This is a follow up from my first post on this new Pelican blog. I should have logged how I set up this, instead of the glib cliché, "usage is a snap". Here I am posting for the second time, and I'm wondering, "why didn't I just use the built in Jekyll static site generator?"
Anyway, for posterity...
Publishing to GH Pages
To publish my pages I use the
Makefile that Pelican generates when you start
your blog using
pelican-quickstart. I may have editted the
target my GitHub
master branch since I'm using
User Pages or maybe
Pelican asked me during the quickstart questionnaire, I can't remember. The
Makefile uses a handy tool called
ghp-import that copies the contents of
the output directory to the target git branch. Then the
the blog by pushing the target branch to GitHub. The
package is described a bit in the
on publishing to GitHub pages, but the
Makefile takes care of calling it. So
all I have to do to publish my posts is execute:
You could even stick it into
.git/hooks/post-commit to automate publishing.
Python-3 Virtual Environment
Okay, I can't remeber exactly the reason, but
ghp-import worked better in
Python-3 than Python-2, and so I created a virtual environment for Python-3.
This brings me finally to the title of this post. How does one create a virtual
environment for Python-3? Well according to the
Python Packaging Authority (PyPA)
since Python-3.3 there is a built in module called
venv. However the venerable
virtualenv package also works just
fine for Python-3.
How do these packages differ? There is one major difference that really affects
me. The built in Python-3
venv module only activates in MS Windows
terminal or PowerShell whereas Ian Bicking's indispensible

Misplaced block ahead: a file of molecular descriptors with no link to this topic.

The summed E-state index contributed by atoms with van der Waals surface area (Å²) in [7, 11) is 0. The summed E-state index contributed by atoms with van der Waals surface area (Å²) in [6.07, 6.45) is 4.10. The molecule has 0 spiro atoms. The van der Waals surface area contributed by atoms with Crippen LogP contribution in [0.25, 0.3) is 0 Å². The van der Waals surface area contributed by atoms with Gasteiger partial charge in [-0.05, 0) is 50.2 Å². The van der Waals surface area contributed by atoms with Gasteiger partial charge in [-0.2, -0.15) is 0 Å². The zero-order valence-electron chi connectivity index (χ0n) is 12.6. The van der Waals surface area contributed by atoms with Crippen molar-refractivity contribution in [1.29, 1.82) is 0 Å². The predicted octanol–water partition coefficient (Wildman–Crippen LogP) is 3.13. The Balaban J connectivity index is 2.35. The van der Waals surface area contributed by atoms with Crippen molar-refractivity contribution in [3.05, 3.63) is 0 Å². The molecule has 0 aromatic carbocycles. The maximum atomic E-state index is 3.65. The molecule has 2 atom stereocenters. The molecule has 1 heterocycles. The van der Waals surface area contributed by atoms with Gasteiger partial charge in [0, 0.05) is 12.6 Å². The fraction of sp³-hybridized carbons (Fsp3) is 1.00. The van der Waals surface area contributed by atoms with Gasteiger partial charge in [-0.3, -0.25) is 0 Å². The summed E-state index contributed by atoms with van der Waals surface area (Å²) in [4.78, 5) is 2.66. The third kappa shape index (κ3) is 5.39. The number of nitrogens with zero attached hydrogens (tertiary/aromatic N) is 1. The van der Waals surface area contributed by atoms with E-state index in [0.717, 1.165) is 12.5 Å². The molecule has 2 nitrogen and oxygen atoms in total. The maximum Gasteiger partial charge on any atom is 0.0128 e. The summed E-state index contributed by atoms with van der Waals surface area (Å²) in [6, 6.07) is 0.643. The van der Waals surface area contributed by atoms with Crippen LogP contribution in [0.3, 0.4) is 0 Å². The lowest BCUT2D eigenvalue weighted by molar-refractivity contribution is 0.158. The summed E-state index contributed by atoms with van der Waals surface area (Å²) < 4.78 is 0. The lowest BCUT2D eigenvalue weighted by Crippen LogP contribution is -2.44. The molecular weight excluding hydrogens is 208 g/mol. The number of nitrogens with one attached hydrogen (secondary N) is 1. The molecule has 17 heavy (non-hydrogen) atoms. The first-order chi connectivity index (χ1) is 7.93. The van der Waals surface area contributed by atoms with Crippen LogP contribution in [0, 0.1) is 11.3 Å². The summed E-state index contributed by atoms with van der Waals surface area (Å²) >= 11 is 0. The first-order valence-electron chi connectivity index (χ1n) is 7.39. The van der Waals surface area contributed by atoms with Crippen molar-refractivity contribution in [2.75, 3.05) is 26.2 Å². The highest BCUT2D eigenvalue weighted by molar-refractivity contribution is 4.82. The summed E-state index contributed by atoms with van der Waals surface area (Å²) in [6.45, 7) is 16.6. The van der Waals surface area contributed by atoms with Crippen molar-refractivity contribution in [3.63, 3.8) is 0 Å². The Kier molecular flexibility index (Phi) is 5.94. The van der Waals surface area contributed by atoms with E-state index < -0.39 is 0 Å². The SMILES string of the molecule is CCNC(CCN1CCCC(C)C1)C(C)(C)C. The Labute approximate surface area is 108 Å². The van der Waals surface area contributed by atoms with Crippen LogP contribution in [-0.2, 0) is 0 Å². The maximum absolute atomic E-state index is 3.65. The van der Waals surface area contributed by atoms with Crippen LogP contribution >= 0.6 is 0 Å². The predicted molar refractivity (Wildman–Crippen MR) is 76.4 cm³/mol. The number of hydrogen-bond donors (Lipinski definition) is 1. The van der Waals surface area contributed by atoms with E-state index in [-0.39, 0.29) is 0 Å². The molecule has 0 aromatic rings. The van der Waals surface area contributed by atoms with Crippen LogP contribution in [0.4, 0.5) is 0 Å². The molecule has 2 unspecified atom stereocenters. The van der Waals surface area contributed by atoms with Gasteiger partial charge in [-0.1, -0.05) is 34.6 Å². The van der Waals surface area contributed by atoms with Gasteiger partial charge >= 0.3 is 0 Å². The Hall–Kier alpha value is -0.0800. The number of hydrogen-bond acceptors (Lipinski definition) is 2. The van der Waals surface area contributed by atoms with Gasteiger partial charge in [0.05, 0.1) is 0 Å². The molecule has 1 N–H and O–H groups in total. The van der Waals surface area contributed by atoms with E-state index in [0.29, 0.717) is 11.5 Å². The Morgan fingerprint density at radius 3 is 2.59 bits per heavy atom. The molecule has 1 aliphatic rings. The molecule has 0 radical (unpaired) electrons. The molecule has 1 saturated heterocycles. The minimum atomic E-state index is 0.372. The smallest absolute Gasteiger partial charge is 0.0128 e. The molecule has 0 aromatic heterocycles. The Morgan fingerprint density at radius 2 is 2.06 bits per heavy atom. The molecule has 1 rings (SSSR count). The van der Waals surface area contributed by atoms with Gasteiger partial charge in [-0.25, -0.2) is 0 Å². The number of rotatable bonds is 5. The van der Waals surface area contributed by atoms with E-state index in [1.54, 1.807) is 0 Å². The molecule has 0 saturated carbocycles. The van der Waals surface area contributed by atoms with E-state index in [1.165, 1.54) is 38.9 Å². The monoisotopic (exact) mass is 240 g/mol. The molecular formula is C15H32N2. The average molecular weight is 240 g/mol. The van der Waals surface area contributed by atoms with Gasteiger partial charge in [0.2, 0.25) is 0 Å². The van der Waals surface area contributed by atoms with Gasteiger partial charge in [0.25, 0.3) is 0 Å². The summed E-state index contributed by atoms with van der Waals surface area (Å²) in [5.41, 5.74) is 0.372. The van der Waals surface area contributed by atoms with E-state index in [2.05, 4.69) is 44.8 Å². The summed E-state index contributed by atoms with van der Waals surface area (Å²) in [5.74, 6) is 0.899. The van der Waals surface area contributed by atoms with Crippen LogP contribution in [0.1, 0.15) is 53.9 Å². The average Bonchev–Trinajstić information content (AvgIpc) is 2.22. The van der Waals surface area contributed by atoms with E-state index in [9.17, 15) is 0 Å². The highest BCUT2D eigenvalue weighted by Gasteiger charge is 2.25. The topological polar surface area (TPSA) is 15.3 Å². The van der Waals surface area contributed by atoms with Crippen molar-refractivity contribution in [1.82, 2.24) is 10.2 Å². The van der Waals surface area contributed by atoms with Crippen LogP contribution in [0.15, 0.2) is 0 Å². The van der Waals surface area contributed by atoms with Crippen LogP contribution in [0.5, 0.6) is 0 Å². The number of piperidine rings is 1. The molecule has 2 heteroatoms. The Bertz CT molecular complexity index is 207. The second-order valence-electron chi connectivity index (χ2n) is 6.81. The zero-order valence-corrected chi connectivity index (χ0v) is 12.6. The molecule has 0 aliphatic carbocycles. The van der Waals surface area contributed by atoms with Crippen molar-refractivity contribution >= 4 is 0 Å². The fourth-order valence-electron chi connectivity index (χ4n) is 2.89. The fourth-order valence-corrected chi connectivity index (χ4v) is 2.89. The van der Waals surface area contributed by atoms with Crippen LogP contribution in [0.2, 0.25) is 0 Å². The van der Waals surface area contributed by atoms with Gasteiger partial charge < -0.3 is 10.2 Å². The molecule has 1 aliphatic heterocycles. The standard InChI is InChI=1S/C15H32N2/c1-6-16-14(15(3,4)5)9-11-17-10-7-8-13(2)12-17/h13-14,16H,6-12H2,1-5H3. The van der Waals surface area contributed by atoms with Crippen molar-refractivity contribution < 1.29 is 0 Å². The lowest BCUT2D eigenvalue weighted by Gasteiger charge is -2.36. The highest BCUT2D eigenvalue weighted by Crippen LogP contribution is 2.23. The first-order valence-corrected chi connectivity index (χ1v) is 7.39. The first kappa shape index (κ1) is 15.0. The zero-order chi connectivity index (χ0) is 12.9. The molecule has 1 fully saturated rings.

works in BaSH as well. This is an issue with Python on MS Windows that I
encounter a lot, it's a PITA and breaks the whole concept of a common unified
experience regardless of user's platform. I should be able to use Python exactly
the same on any system with very minor exceptions. Since I tend to mostly
use BaSH, this means that to use the built in
venv module I have to
switch to a MS Windows
CMD shell. I guess it's not that big of a deal, but
virtualenv works fine with Python-3, I guess I'll stick with that.
Okay, there's also one other important difference. Python-3 installs all of its shared objects into the virtual environment, which is different from Python-2 which uses links mostly. This means that when you update your version of Python-3 you need to also update your virtual environment.
virtualenv package you'll have to create a new virtual environment on
top of the old one. But for the built in
venv module you can just run:
py -3 -m venv --upgrade <my-py3-venv>
<my-py3-venv> is the name of your Python-3 virtual environment. I think
the source code for both are nearly the same, and I also think that under the
--upgrade option is really doing exactly the same thing as
virtualenv, the difference is that if you try to create a virtual environment
on top of an existing one with the Python-3
venv module is will raise an
Changed in version 3.4: In earlier versions, if the target directory already existed, an error was raised, unless the
--upgradeoption was provided. Now, if an existing directory is specified, its contents are removed and the directory is processed as if it had been newly created.
In conclusion, I don't see much difference between the two methods. So if you want to use BaSH on MS Windows, stick with the original, otherwise try the new.